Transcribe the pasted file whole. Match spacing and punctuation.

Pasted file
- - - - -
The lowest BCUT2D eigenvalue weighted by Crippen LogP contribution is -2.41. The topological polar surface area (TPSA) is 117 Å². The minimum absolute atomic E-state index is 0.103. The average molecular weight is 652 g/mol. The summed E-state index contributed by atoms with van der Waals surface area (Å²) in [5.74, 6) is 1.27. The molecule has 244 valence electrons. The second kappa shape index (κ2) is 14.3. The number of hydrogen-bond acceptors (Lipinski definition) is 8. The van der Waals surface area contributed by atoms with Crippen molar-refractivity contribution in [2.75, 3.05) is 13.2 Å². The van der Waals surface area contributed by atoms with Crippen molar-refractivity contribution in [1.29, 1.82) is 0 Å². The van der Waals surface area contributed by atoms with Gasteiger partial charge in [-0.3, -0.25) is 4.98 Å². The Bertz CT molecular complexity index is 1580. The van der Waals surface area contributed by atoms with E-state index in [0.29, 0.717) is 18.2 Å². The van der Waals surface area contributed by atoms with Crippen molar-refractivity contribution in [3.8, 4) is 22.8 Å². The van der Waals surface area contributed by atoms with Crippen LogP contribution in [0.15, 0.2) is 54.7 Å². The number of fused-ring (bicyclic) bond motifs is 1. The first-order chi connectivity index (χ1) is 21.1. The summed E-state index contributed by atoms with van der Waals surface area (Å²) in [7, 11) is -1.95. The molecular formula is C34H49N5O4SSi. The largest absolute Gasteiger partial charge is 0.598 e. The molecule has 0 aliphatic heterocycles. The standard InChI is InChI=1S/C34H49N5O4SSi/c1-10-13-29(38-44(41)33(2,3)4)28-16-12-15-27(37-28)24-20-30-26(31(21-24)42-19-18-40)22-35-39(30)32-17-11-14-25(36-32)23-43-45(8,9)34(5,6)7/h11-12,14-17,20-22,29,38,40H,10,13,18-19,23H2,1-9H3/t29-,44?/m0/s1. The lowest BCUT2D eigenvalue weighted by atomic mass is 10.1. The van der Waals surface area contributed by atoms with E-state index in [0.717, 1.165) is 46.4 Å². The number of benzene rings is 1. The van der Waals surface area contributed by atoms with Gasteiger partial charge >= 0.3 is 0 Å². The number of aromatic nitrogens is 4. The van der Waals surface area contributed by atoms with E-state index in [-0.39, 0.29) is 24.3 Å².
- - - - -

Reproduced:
The lowest BCUT2D eigenvalue weighted by Crippen LogP contribution is -2.41. The topological polar surface area (TPSA) is 117 Å². The minimum absolute atomic E-state index is 0.103. The average molecular weight is 652 g/mol. The summed E-state index contributed by atoms with van der Waals surface area (Å²) in [5.74, 6) is 1.27. The molecule has 244 valence electrons. The second kappa shape index (κ2) is 14.3. The number of hydrogen-bond acceptors (Lipinski definition) is 8. The van der Waals surface area contributed by atoms with Crippen molar-refractivity contribution in [2.75, 3.05) is 13.2 Å². The van der Waals surface area contributed by atoms with Crippen molar-refractivity contribution in [1.29, 1.82) is 0 Å². The van der Waals surface area contributed by atoms with Gasteiger partial charge in [-0.3, -0.25) is 4.98 Å². The Bertz CT molecular complexity index is 1580. The van der Waals surface area contributed by atoms with E-state index in [0.29, 0.717) is 18.2 Å². The van der Waals surface area contributed by atoms with Crippen molar-refractivity contribution in [3.8, 4) is 22.8 Å². The van der Waals surface area contributed by atoms with Crippen LogP contribution in [0.15, 0.2) is 54.7 Å². The number of fused-ring (bicyclic) bond motifs is 1. The first-order chi connectivity index (χ1) is 21.1. The summed E-state index contributed by atoms with van der Waals surface area (Å²) in [7, 11) is -1.95. The molecular formula is C34H49N5O4SSi. The largest absolute Gasteiger partial charge is 0.598 e. The molecule has 0 aliphatic heterocycles. The standard InChI is InChI=1S/C34H49N5O4SSi/c1-10-13-29(38-44(41)33(2,3)4)28-16-12-15-27(37-28)24-20-30-26(31(21-24)42-19-18-40)22-35-39(30)32-17-11-14-25(36-32)23-43-45(8,9)34(5,6)7/h11-12,14-17,20-22,29,38,40H,10,13,18-19,23H2,1-9H3/t29-,44?/m0/s1. The lowest BCUT2D eigenvalue weighted by atomic mass is 10.1. The van der Waals surface area contributed by atoms with E-state index in [0.717, 1.165) is 46.4 Å². The number of benzene rings is 1. The van der Waals surface area contributed by atoms with Gasteiger partial charge >= 0.3 is 0 Å². The number of aromatic nitrogens is 4. The van der Waals surface area contributed by atoms with E-state index in [-0.39, 0.29) is 24.3 Å².